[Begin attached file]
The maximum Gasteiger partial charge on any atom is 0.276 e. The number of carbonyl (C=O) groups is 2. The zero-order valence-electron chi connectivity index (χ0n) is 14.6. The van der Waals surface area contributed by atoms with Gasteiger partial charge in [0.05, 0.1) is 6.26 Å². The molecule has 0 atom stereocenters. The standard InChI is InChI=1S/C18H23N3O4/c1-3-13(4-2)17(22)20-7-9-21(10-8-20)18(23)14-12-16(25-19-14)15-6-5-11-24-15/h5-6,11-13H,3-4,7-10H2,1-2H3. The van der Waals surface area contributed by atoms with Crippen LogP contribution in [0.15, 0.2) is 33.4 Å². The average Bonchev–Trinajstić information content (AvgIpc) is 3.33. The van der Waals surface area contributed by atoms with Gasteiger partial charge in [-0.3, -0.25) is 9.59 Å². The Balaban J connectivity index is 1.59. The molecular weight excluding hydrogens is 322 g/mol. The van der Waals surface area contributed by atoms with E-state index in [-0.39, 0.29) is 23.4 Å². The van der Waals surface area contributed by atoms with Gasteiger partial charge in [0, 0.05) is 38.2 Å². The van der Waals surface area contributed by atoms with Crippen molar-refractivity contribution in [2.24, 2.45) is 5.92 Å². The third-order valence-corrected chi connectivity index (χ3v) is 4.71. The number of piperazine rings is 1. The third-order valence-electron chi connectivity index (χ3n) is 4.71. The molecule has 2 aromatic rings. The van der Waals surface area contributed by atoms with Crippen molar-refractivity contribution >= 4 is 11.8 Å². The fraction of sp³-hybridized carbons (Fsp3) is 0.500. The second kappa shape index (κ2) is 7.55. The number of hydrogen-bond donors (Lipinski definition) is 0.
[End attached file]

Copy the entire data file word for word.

The maximum Gasteiger partial charge on any atom is 0.276 e. The number of carbonyl (C=O) groups is 2. The zero-order valence-electron chi connectivity index (χ0n) is 14.6. The van der Waals surface area contributed by atoms with Gasteiger partial charge in [0.05, 0.1) is 6.26 Å². The molecule has 0 atom stereocenters. The standard InChI is InChI=1S/C18H23N3O4/c1-3-13(4-2)17(22)20-7-9-21(10-8-20)18(23)14-12-16(25-19-14)15-6-5-11-24-15/h5-6,11-13H,3-4,7-10H2,1-2H3. The van der Waals surface area contributed by atoms with Crippen LogP contribution in [0.15, 0.2) is 33.4 Å². The average Bonchev–Trinajstić information content (AvgIpc) is 3.33. The van der Waals surface area contributed by atoms with Gasteiger partial charge in [-0.3, -0.25) is 9.59 Å². The Balaban J connectivity index is 1.59. The molecular weight excluding hydrogens is 322 g/mol. The van der Waals surface area contributed by atoms with E-state index in [-0.39, 0.29) is 23.4 Å². The van der Waals surface area contributed by atoms with Gasteiger partial charge in [0, 0.05) is 38.2 Å². The van der Waals surface area contributed by atoms with Crippen molar-refractivity contribution in [2.24, 2.45) is 5.92 Å². The third-order valence-corrected chi connectivity index (χ3v) is 4.71. The number of piperazine rings is 1. The third-order valence-electron chi connectivity index (χ3n) is 4.71. The molecule has 2 aromatic rings. The van der Waals surface area contributed by atoms with Crippen molar-refractivity contribution >= 4 is 11.8 Å². The fraction of sp³-hybridized carbons (Fsp3) is 0.500. The second kappa shape index (κ2) is 7.55. The number of hydrogen-bond donors (Lipinski definition) is 0.